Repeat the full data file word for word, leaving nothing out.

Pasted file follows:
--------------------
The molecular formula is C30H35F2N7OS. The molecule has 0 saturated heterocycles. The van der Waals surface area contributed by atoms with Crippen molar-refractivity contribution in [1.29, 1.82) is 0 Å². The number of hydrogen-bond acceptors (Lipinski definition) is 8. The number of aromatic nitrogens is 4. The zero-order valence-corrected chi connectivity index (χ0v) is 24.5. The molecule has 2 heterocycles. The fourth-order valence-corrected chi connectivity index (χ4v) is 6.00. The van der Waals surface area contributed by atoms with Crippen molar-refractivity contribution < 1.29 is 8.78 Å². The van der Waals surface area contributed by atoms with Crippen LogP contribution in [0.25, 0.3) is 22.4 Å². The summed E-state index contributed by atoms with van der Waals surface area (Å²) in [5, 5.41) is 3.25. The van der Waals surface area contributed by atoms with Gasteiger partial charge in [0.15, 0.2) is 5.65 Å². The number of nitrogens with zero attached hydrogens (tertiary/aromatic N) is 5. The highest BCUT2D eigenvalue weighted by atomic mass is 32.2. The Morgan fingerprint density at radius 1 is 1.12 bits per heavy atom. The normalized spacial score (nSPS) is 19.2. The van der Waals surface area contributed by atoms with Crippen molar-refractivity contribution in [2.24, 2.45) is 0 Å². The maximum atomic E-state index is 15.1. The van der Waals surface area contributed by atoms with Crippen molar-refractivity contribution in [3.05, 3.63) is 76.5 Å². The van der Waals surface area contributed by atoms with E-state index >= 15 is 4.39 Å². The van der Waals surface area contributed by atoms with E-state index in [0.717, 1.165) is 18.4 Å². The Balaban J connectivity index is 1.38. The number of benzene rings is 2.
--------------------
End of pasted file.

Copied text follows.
The molecular formula is C30H35F2N7OS. The molecule has 0 saturated heterocycles. The van der Waals surface area contributed by atoms with Crippen molar-refractivity contribution in [1.29, 1.82) is 0 Å². The number of hydrogen-bond acceptors (Lipinski definition) is 8. The number of aromatic nitrogens is 4. The zero-order valence-corrected chi connectivity index (χ0v) is 24.5. The molecule has 2 heterocycles. The fourth-order valence-corrected chi connectivity index (χ4v) is 6.00. The van der Waals surface area contributed by atoms with Crippen molar-refractivity contribution < 1.29 is 8.78 Å². The van der Waals surface area contributed by atoms with Crippen LogP contribution in [0.25, 0.3) is 22.4 Å². The summed E-state index contributed by atoms with van der Waals surface area (Å²) in [5, 5.41) is 3.25. The van der Waals surface area contributed by atoms with Gasteiger partial charge in [0.15, 0.2) is 5.65 Å². The number of nitrogens with zero attached hydrogens (tertiary/aromatic N) is 5. The highest BCUT2D eigenvalue weighted by atomic mass is 32.2. The Morgan fingerprint density at radius 1 is 1.12 bits per heavy atom. The normalized spacial score (nSPS) is 19.2. The van der Waals surface area contributed by atoms with Crippen molar-refractivity contribution in [2.24, 2.45) is 0 Å². The maximum atomic E-state index is 15.1. The van der Waals surface area contributed by atoms with Crippen molar-refractivity contribution in [3.05, 3.63) is 76.5 Å². The van der Waals surface area contributed by atoms with E-state index >= 15 is 4.39 Å². The van der Waals surface area contributed by atoms with E-state index in [0.717, 1.165) is 18.4 Å². The Balaban J connectivity index is 1.38. The number of benzene rings is 2.